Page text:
Introduction to digestion
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Introduction to digestion. OM NOM NOM. Why do we eat?. To gain various nutrients needed for our life processes. Cellular respiration Tissue growth and repair Keep us strong and healthy . Nutrients in food. Proteins. Fats. Carbo -hydrates. Vitamins. Minerals. Complex Carbo -hydrates.

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Why do we eat
Why do we eat?

  • To gain various nutrients needed for our life processes.

    • Cellular respiration

    • Tissue growth and repair

    • Keep us strong and healthy










Why digestion
Why digestion?

  • Complex molecules such as starch, proteins and fats are too large

    • cannot be absorbed by the bloodstream

    • cannot diffuse through partially permeable cell membranes

Purpose of digestion:

Break down large food molecules into smaller ones so that they can be absorbed and used by our body cells

Walls of the small intestine


  • Digestion

  • Chemical digestion

Substrate does not fit this enzyme


Amino acids

Let us look at the types of digestive enzymes required to break down complex food molecules into smaller molecules.


  • Fats

  • Starch

  • Maltose

  • Fatty acids

  • Glucose




  • Proteins

  • Glycerol


The Alimentary Canal

The alimentary canal is a continuous tube in the body starting from the mouth and ending at the anus.

What is the alimentary canal made up of?

  • Mouth

  • Oesophagus

  • Stomach

  • Small intestine

  • Large intestine

  • Rectum

  • Anus

What is the digestive system made up of?

  • Mouth

  • Salivary glands

  • Oesophagus

  • Stomach

  • Liver

  • Small intestine

  • Gall bladder

  • Large intestine

  • Pancreas

  • Rectum

  • Anus

Gotta label em all
Gotta label ’em all


salivary gland

  • oesophagus



gall bladder

  • pancreas

  • small intestine

  • large intestine



Hold on tight…

It’s time for journey down the alimentary canal!

Yipee! Here we go!

1 st stop the mouth
1st stop: The Mouth

What type of digestion occurs when Cookie Monster is munching his cookies?

Physical / Mechanical Digestion

1 st stop the mouth1
1st stop: The Mouth

Purpose of physical digestion?

The teeth help to break largefood pieces into smallerpieces, resulting in an increase in surface areaexposed to digestive enzymes.

1 st stop the mouth2
1st stop: The Mouth

What happens concurrently with physical digestion?

Chemical Digestion

1 st stop the mouth3
1st stop: The Mouth

Chemical digestion:


  • Starch

  • Maltose

Food is mixed with saliva produced by salivary glands. Saliva contains amylase, which breaks down starch into maltose.

1 st stop the mouth4
1st stop: The Mouth

The tongue helps to mix the food with the saliva and rolls the partially digested food into a small ball (bolus) which is then swallowed into the oesophagus.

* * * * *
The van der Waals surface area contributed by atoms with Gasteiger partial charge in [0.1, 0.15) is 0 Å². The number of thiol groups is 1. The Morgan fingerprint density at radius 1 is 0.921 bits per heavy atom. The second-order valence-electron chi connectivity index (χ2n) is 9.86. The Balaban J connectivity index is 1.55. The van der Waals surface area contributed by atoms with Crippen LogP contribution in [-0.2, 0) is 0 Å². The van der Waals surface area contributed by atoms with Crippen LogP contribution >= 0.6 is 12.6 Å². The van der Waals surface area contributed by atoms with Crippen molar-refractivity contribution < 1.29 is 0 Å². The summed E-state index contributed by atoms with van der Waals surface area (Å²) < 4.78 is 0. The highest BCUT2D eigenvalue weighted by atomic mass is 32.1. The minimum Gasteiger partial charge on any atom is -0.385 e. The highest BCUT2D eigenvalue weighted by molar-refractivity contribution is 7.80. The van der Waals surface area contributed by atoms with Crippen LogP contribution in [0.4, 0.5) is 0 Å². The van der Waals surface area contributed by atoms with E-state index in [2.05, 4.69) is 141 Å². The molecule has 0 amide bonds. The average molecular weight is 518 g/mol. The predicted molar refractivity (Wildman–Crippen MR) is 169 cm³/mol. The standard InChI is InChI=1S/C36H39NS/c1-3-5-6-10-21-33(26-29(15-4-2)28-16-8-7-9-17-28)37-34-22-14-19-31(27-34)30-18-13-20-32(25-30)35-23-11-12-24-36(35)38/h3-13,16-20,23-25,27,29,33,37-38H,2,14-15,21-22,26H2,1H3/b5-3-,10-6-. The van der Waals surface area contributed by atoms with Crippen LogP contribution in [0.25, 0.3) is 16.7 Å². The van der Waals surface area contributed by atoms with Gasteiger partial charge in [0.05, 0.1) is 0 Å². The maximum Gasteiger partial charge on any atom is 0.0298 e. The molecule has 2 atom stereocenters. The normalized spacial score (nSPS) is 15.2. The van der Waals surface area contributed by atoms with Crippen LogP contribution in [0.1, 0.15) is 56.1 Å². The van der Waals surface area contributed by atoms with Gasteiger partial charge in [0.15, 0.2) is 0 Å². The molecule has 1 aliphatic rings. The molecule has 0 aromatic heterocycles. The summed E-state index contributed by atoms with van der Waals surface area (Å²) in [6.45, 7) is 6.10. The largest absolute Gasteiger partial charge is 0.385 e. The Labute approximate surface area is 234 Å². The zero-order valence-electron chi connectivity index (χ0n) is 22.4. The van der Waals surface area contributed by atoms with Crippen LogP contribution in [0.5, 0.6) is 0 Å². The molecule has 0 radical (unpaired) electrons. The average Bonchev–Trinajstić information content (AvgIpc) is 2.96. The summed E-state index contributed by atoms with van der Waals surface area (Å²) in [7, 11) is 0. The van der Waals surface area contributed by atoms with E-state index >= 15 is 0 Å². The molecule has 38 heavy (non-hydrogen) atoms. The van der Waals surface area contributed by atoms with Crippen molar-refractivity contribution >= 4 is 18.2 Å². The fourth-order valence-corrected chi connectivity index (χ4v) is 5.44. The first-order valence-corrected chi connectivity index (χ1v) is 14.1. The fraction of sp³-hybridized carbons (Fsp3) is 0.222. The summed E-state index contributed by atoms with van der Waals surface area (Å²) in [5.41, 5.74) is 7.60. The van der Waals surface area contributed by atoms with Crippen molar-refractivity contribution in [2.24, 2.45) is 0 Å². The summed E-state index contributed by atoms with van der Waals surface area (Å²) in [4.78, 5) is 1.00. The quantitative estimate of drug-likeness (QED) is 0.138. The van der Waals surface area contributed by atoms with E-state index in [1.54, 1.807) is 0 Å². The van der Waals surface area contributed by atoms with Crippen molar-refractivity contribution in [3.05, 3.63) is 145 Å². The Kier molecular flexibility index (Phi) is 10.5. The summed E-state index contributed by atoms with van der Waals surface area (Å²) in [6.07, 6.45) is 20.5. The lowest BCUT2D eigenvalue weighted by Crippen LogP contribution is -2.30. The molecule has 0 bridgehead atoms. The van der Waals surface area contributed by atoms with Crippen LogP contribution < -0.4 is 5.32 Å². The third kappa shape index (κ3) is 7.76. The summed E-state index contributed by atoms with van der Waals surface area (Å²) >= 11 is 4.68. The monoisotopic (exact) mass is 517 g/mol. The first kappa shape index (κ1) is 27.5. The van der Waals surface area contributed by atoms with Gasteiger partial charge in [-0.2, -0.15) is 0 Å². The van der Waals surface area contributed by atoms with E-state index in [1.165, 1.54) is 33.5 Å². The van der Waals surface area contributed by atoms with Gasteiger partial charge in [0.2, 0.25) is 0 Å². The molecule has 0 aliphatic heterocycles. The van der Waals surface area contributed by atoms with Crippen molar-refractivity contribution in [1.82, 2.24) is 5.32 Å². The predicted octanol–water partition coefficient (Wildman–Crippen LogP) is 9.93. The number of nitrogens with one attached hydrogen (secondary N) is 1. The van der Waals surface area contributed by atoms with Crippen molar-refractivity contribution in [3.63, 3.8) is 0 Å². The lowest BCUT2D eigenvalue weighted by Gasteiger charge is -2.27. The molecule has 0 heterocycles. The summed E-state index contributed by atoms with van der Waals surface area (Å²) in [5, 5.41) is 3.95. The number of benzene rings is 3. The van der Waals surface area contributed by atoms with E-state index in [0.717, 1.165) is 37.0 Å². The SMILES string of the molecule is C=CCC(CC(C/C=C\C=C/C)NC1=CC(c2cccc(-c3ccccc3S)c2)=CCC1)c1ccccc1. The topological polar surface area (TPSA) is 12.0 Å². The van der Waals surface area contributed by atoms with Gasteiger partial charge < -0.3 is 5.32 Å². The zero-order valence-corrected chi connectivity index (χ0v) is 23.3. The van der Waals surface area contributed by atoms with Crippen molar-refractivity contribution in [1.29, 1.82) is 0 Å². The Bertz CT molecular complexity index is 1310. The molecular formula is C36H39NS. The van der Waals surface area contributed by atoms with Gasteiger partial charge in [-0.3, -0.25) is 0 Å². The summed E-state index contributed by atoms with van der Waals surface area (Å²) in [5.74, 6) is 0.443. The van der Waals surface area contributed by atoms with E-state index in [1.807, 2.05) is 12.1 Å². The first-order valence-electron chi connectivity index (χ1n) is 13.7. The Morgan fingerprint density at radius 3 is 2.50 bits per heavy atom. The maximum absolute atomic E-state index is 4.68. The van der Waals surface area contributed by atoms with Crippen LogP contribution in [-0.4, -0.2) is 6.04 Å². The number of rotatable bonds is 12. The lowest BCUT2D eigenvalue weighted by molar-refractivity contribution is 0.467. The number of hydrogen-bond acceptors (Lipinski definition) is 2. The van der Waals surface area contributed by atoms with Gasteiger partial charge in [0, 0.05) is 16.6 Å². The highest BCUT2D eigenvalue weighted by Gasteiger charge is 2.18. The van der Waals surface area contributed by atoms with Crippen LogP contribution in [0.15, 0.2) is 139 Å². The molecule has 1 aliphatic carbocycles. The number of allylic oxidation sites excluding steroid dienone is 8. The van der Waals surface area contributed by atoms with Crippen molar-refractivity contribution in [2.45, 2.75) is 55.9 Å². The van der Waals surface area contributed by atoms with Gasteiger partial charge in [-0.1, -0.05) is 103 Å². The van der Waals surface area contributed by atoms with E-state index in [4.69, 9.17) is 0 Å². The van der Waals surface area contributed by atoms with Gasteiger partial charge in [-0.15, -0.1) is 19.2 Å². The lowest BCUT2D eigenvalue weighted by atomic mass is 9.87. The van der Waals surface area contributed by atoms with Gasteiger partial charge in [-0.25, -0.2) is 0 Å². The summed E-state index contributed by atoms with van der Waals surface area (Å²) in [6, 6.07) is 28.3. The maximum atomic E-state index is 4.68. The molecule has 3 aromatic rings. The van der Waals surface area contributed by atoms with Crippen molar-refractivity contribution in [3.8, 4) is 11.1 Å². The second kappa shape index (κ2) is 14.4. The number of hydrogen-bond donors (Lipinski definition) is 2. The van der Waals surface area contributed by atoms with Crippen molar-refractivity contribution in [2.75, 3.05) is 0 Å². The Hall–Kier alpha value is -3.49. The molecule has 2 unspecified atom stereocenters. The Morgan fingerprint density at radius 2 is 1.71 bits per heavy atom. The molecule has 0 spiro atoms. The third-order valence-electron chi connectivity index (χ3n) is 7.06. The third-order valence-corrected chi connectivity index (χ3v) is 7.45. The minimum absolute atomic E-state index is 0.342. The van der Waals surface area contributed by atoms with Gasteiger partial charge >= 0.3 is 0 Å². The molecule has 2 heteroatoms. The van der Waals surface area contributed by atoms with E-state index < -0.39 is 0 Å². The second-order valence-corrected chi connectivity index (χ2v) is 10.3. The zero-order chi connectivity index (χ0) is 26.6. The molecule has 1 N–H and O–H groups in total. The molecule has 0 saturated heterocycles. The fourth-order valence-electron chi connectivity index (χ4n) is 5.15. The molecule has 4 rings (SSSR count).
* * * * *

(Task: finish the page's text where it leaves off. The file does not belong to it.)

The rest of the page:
1 st stop the mouth5
1st stop: The Mouth

What’s next?

Down the oesophagus!

Down the Oesophagus…

2 nd stop oesophagus
2nd stop: Oesophagus

Also known as gullet.

A long and narrow tube joining the mouth and the stomach.

No enzymes = No digestion

2 nd stop oesophagus1
2nd stop: Oesophagus

Has strong muscles in its walls.

These muscles contract and relax to produce a wave-like movement that pushes the food into the stomach.

2 nd stop oesophagus2
2nd stop: Oesophagus

These muscles contract and relax to produce a wave-like movement that pushes the food into the stomach.

This involuntary wave-like pattern of contractions is called peristalsis.

3 rd stop stomach
3rd stop: Stomach

  • The stomach is a large muscular bag.

  • It canexpand to take in various amounts of food.

  • It can contract to churn the food to mix it with gastric juice, a type of digestive juice produced by the stomach lining.

3 rd stop stomach1
3rd stop: Stomach

Physical Digestion:

Peristalsis in the stomach wall churns and breaks up the food.

Peristalsis also mixes the food well with gastric juice

3 rd stop stomach2
3rd stop: Stomach

Gastric juice contains

Hydrochloric acid (HCl)


3 rd stop stomach3
3rd stop: Stomach

Functions of HCl:

Provides acidiccondition in the stomach for the proteases to work.

Kills bacteria which may have been swallowed with the food.

3 rd stop stomach4
3rd stop: Stomach


Chemical Digestion:

The proteases in the stomach digest the proteins in the food into shorter chains of amino acidscalled peptides.

Peptides are then digested to form amino acids.


amino acids


Thinking time
Thinking time…

Why does the stomach not “digest” itself?

Thinking time1
Thinking time…

Cells lining the stomach produce a thick layer of mucus which coats the inner wall of the stomach.

The mucus protects the stomach from digesting itself and from the corrosive action of the hydrochloric acid.

3 rd stop stomach5
3rd stop: Stomach